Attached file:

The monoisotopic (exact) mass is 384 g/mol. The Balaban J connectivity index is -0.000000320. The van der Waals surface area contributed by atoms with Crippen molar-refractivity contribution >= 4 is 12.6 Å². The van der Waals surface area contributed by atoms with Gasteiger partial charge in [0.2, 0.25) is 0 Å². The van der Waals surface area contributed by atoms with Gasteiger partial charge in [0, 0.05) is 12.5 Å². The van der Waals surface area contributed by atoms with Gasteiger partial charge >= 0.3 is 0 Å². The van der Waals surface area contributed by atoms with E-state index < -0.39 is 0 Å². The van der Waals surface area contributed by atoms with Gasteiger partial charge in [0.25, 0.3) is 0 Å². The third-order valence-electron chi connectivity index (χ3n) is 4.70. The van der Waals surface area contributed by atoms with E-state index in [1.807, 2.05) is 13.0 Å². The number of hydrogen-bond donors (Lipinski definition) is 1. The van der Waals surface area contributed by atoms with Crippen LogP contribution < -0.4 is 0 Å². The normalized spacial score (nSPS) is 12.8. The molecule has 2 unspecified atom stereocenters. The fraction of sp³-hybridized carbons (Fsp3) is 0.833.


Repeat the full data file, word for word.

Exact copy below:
The monoisotopic (exact) mass is 384 g/mol. The Balaban J connectivity index is -0.000000320. The van der Waals surface area contributed by atoms with Crippen molar-refractivity contribution >= 4 is 12.6 Å². The van der Waals surface area contributed by atoms with Gasteiger partial charge in [0.2, 0.25) is 0 Å². The van der Waals surface area contributed by atoms with Gasteiger partial charge in [0, 0.05) is 12.5 Å². The van der Waals surface area contributed by atoms with Gasteiger partial charge >= 0.3 is 0 Å². The van der Waals surface area contributed by atoms with E-state index < -0.39 is 0 Å². The van der Waals surface area contributed by atoms with Gasteiger partial charge in [0.25, 0.3) is 0 Å². The third-order valence-electron chi connectivity index (χ3n) is 4.70. The van der Waals surface area contributed by atoms with E-state index in [1.807, 2.05) is 13.0 Å². The number of hydrogen-bond donors (Lipinski definition) is 1. The van der Waals surface area contributed by atoms with Crippen LogP contribution < -0.4 is 0 Å². The normalized spacial score (nSPS) is 12.8. The molecule has 2 unspecified atom stereocenters. The fraction of sp³-hybridized carbons (Fsp3) is 0.833.